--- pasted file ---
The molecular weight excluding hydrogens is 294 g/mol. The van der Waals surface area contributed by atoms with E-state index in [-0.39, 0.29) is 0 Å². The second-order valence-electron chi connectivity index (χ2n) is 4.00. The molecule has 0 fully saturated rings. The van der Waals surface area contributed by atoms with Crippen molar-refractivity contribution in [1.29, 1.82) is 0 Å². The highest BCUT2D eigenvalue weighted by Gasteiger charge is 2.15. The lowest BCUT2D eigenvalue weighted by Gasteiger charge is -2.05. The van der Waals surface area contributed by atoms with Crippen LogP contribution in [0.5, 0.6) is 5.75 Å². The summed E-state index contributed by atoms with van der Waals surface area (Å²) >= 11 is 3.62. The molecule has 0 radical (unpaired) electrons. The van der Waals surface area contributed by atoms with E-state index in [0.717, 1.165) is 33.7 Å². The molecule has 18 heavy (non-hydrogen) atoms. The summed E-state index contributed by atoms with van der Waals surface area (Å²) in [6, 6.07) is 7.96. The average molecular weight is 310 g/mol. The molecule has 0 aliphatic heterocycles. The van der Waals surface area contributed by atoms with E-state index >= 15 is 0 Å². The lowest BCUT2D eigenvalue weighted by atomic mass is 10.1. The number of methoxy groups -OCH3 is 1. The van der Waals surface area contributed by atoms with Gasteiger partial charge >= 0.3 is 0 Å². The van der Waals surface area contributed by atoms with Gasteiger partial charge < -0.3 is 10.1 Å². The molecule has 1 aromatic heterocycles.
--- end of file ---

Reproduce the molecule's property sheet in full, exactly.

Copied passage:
The molecular weight excluding hydrogens is 294 g/mol. The van der Waals surface area contributed by atoms with E-state index in [-0.39, 0.29) is 0 Å². The second-order valence-electron chi connectivity index (χ2n) is 4.00. The molecule has 0 fully saturated rings. The van der Waals surface area contributed by atoms with Crippen molar-refractivity contribution in [1.29, 1.82) is 0 Å². The highest BCUT2D eigenvalue weighted by Gasteiger charge is 2.15. The lowest BCUT2D eigenvalue weighted by Gasteiger charge is -2.05. The van der Waals surface area contributed by atoms with Crippen LogP contribution in [0.5, 0.6) is 5.75 Å². The summed E-state index contributed by atoms with van der Waals surface area (Å²) >= 11 is 3.62. The molecule has 0 radical (unpaired) electrons. The van der Waals surface area contributed by atoms with E-state index in [0.717, 1.165) is 33.7 Å². The molecule has 18 heavy (non-hydrogen) atoms. The summed E-state index contributed by atoms with van der Waals surface area (Å²) in [6, 6.07) is 7.96. The average molecular weight is 310 g/mol. The molecule has 0 aliphatic heterocycles. The van der Waals surface area contributed by atoms with E-state index >= 15 is 0 Å². The lowest BCUT2D eigenvalue weighted by atomic mass is 10.1. The number of methoxy groups -OCH3 is 1. The van der Waals surface area contributed by atoms with Gasteiger partial charge >= 0.3 is 0 Å². The van der Waals surface area contributed by atoms with Gasteiger partial charge < -0.3 is 10.1 Å². The molecule has 1 aromatic heterocycles.